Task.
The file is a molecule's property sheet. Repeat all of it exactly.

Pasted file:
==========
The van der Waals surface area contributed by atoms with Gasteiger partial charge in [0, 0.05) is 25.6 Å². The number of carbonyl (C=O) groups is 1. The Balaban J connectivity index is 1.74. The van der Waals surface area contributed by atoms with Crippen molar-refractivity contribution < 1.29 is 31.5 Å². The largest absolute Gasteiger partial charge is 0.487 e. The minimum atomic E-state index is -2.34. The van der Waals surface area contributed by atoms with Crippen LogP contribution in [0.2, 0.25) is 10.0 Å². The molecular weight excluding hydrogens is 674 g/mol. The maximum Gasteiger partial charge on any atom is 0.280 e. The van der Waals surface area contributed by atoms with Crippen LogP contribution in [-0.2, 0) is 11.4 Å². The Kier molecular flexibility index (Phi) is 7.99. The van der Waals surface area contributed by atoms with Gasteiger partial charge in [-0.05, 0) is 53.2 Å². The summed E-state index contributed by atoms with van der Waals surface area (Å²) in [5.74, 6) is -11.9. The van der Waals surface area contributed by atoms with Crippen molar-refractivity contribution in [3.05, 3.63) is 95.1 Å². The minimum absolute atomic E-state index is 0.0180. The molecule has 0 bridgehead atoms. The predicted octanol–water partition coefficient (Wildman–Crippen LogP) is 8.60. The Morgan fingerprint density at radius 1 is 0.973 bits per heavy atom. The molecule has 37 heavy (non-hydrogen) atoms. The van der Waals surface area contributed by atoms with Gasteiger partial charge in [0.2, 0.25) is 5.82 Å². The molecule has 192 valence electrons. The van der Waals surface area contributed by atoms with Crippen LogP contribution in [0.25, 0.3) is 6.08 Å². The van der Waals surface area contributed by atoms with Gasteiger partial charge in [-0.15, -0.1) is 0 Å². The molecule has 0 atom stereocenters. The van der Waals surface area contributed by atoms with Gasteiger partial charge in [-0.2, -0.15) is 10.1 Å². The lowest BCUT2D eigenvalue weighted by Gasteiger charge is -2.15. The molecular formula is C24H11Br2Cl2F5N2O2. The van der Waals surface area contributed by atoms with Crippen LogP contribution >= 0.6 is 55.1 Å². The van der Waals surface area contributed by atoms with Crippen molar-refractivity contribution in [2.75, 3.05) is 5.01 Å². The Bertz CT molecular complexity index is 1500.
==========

The van der Waals surface area contributed by atoms with Gasteiger partial charge in [0, 0.05) is 25.6 Å². The number of carbonyl (C=O) groups is 1. The Balaban J connectivity index is 1.74. The van der Waals surface area contributed by atoms with Crippen molar-refractivity contribution < 1.29 is 31.5 Å². The largest absolute Gasteiger partial charge is 0.487 e. The minimum atomic E-state index is -2.34. The van der Waals surface area contributed by atoms with Crippen LogP contribution in [0.2, 0.25) is 10.0 Å². The molecular weight excluding hydrogens is 674 g/mol. The maximum Gasteiger partial charge on any atom is 0.280 e. The van der Waals surface area contributed by atoms with Crippen LogP contribution in [-0.2, 0) is 11.4 Å². The Kier molecular flexibility index (Phi) is 7.99. The van der Waals surface area contributed by atoms with Gasteiger partial charge in [-0.05, 0) is 53.2 Å². The summed E-state index contributed by atoms with van der Waals surface area (Å²) in [5.74, 6) is -11.9. The van der Waals surface area contributed by atoms with Crippen molar-refractivity contribution in [3.05, 3.63) is 95.1 Å². The minimum absolute atomic E-state index is 0.0180. The molecule has 0 bridgehead atoms. The predicted octanol–water partition coefficient (Wildman–Crippen LogP) is 8.60. The Morgan fingerprint density at radius 1 is 0.973 bits per heavy atom. The molecule has 37 heavy (non-hydrogen) atoms. The van der Waals surface area contributed by atoms with Gasteiger partial charge in [0.2, 0.25) is 5.82 Å². The molecule has 192 valence electrons. The van der Waals surface area contributed by atoms with Crippen LogP contribution in [0.25, 0.3) is 6.08 Å². The van der Waals surface area contributed by atoms with Gasteiger partial charge in [-0.15, -0.1) is 0 Å². The molecule has 0 atom stereocenters. The van der Waals surface area contributed by atoms with Gasteiger partial charge in [-0.2, -0.15) is 10.1 Å². The lowest BCUT2D eigenvalue weighted by Gasteiger charge is -2.15. The molecular formula is C24H11Br2Cl2F5N2O2. The van der Waals surface area contributed by atoms with Crippen LogP contribution >= 0.6 is 55.1 Å². The van der Waals surface area contributed by atoms with Crippen molar-refractivity contribution in [2.75, 3.05) is 5.01 Å². The Bertz CT molecular complexity index is 1500.